I would start by setting up a simple map with the values that will be used in the checking. Keep in mind that this code is entirely written off the top of my head and not tested, but it might give you a starting point.

It appears that the a, b, etc. values are static. So you could set up a map to help you out:

```
var groupOneRanges =
{
a: { min: 42, max: 126 },
b: { min: 140, max: 213 },
c: { min: 1.4, max: 2.13 }
};
var groupTwoRanges =
{
d: { min: 91, max: 443 },
e: { min: 58, max: 84 },
f: { min: 4.8, max: 7 }
};
```

Then you can automatically set up the permutations of the ranges in each group with a little looping and an array:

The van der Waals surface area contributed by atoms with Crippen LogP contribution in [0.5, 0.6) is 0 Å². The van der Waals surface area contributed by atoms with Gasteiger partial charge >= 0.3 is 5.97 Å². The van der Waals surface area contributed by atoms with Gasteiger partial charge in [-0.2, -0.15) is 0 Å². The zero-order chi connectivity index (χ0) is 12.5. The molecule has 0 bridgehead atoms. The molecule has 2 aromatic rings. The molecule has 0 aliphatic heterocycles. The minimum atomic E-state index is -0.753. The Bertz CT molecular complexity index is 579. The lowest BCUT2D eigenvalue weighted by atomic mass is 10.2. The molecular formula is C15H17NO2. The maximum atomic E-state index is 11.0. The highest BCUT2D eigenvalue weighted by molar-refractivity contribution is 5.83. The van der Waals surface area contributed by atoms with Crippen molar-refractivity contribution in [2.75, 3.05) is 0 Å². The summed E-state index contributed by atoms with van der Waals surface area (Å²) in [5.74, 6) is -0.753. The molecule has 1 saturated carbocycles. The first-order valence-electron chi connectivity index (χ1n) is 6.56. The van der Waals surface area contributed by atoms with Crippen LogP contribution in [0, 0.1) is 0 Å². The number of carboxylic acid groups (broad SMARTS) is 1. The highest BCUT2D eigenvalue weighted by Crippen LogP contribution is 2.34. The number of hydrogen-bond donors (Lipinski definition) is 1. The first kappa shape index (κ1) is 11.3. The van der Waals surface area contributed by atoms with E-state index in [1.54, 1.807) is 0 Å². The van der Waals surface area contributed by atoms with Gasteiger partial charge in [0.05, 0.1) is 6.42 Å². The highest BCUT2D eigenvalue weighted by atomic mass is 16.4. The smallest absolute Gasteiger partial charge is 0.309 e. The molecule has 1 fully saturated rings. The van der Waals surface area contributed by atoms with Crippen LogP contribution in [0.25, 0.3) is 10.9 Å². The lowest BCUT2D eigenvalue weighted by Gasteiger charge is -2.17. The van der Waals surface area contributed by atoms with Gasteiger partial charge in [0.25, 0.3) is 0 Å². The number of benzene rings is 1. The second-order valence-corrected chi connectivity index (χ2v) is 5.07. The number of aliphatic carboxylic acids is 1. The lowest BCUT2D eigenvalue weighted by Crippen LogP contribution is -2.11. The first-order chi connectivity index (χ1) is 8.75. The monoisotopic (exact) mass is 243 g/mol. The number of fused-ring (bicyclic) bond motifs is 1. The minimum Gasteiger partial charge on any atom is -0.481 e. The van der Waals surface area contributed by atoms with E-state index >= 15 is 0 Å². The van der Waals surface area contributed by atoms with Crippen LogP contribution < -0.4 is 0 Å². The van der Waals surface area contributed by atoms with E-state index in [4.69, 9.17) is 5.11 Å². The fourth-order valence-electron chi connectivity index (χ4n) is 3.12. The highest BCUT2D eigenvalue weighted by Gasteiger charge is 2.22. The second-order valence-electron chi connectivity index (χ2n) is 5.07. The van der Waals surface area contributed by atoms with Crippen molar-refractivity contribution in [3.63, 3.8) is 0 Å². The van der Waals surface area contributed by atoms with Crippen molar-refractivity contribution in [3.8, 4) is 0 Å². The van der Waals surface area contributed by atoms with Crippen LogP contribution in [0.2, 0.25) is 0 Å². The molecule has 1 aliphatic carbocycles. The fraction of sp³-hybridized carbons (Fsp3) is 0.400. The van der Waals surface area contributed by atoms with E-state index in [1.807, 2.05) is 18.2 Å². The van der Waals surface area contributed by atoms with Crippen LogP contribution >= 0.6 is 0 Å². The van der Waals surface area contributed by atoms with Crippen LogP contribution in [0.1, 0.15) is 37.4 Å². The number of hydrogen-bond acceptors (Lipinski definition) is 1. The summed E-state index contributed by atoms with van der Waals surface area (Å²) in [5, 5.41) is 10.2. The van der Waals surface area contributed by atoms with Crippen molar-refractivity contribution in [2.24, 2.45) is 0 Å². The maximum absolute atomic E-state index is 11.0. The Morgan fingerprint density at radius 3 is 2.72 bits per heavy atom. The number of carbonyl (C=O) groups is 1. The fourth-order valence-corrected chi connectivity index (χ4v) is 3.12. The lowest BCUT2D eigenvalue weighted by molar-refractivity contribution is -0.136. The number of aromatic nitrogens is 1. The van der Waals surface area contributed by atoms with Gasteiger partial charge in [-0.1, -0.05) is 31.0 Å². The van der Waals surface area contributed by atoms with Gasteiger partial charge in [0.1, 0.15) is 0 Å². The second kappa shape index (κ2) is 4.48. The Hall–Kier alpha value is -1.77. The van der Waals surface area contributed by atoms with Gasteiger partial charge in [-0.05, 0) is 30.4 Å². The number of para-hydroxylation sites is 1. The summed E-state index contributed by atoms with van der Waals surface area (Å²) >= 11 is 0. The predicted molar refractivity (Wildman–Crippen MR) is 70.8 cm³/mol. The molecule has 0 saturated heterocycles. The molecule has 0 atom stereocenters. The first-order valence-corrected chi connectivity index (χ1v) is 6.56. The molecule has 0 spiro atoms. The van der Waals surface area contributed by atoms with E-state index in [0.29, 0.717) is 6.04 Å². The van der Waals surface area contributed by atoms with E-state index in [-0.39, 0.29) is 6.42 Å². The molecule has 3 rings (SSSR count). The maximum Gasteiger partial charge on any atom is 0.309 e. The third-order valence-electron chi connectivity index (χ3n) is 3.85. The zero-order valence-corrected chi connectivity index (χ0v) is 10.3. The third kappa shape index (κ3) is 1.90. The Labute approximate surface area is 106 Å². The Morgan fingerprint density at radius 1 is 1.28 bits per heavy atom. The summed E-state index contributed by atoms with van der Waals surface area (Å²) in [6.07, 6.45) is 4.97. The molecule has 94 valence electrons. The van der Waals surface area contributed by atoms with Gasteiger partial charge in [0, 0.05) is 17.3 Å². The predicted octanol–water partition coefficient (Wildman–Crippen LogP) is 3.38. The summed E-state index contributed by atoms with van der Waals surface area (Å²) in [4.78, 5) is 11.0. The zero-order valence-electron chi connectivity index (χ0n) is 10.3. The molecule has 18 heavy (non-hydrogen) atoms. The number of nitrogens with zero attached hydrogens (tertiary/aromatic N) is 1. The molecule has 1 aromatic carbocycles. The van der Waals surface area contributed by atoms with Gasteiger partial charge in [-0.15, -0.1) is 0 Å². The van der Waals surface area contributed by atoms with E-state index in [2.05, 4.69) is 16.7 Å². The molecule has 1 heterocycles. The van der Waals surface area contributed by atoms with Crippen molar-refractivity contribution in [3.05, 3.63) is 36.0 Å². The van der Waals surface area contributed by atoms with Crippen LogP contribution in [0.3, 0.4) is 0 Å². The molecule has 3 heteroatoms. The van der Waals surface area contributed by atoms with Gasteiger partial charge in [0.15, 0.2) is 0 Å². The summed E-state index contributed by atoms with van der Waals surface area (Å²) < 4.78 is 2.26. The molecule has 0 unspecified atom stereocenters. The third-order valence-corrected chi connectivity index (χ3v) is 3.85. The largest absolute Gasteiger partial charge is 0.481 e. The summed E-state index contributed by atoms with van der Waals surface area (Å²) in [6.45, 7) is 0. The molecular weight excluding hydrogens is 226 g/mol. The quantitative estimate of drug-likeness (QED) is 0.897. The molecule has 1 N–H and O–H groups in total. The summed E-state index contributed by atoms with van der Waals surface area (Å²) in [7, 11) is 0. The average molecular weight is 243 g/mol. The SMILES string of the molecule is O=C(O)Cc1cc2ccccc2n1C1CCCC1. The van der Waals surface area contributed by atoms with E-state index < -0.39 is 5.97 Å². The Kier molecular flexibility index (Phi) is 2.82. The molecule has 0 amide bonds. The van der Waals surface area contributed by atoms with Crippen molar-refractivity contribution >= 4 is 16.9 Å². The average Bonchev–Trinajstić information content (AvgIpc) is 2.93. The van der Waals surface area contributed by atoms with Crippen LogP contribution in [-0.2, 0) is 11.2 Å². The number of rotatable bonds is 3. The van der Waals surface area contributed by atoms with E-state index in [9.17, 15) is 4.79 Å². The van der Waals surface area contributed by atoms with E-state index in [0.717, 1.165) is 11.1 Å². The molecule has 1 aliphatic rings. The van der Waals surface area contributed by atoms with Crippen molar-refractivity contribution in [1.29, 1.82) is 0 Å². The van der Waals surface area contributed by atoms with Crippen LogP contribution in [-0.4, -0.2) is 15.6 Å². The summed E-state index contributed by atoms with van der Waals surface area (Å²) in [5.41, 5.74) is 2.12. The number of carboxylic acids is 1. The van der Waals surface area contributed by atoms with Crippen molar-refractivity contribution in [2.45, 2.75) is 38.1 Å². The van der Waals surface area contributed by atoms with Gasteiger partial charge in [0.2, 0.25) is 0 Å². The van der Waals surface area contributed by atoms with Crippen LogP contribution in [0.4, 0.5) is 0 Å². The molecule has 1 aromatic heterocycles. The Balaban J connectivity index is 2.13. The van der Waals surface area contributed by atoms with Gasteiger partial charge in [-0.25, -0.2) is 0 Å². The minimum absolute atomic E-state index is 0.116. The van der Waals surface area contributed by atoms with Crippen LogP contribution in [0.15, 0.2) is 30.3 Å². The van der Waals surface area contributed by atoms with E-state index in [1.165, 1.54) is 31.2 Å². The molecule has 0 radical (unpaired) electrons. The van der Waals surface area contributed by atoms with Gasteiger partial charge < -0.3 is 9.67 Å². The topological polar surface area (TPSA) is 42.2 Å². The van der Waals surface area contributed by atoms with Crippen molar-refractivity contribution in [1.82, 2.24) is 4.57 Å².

```
var groupOnePairs = [];
for (var p1 in groupOneRanges) {
for (var p2 in groupOneRanges) {
if (p1 !== p2) {
groupOnePairs.push({ v1: groupOneRanges[p1], v2: groupOneRanges[p2]});
}
}
}
```

You can reuse that code to create `groupTwoPairs`

, but I'm leaving it out as an exercise for you.

Once you have the range combinations, you just have to do the comparisons:

```
var value1 = 50;
var value2 = 154;
var found = false;
// check group 1 first
for (var i = 0, c = groupOnePairs.length; i < c; i++) {
if (value1 >= groupOnePairs[i].v1.min && value1 <= groupOnePairs[i].v1.max) {
if (value2 >= groupOnePairs[i].v2.min && value2 <= groupOnePairs[i].v2.max) {
// found a suitable range!
found = true;
break;
}
}
}
if (!found) {
// check group 2 for each of the values as done above
}
```

There is quite a bit of room for improvement, but this is the plainest JS I could come up with.

`I have tried a number of different methods`

such as? What have you tried? – Matt Burland Nov 1 '12 at 19:36